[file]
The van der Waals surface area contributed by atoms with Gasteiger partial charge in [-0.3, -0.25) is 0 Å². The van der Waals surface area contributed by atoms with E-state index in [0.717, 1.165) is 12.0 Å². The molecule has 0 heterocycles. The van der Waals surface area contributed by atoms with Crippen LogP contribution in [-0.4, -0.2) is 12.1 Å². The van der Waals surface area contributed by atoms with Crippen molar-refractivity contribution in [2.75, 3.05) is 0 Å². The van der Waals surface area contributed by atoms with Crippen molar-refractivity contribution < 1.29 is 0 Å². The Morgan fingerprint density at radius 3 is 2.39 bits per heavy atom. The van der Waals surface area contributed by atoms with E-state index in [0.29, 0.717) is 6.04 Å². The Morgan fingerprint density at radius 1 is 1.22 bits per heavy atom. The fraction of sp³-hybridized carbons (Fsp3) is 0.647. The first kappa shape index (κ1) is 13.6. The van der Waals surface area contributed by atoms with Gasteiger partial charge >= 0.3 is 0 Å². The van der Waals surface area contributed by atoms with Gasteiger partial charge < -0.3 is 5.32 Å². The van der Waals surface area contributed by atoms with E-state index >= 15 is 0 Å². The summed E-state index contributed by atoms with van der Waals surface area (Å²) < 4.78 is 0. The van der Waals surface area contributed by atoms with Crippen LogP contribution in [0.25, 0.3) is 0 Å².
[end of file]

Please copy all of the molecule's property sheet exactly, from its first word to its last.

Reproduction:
The van der Waals surface area contributed by atoms with Gasteiger partial charge in [-0.3, -0.25) is 0 Å². The van der Waals surface area contributed by atoms with E-state index in [0.717, 1.165) is 12.0 Å². The molecule has 0 heterocycles. The van der Waals surface area contributed by atoms with Crippen LogP contribution in [-0.4, -0.2) is 12.1 Å². The van der Waals surface area contributed by atoms with Crippen molar-refractivity contribution in [2.75, 3.05) is 0 Å². The van der Waals surface area contributed by atoms with Crippen molar-refractivity contribution < 1.29 is 0 Å². The Morgan fingerprint density at radius 3 is 2.39 bits per heavy atom. The van der Waals surface area contributed by atoms with E-state index in [0.29, 0.717) is 6.04 Å². The Morgan fingerprint density at radius 1 is 1.22 bits per heavy atom. The fraction of sp³-hybridized carbons (Fsp3) is 0.647. The first kappa shape index (κ1) is 13.6. The van der Waals surface area contributed by atoms with Gasteiger partial charge >= 0.3 is 0 Å². The van der Waals surface area contributed by atoms with Gasteiger partial charge < -0.3 is 5.32 Å². The van der Waals surface area contributed by atoms with E-state index >= 15 is 0 Å². The summed E-state index contributed by atoms with van der Waals surface area (Å²) < 4.78 is 0. The van der Waals surface area contributed by atoms with Crippen LogP contribution in [0.25, 0.3) is 0 Å².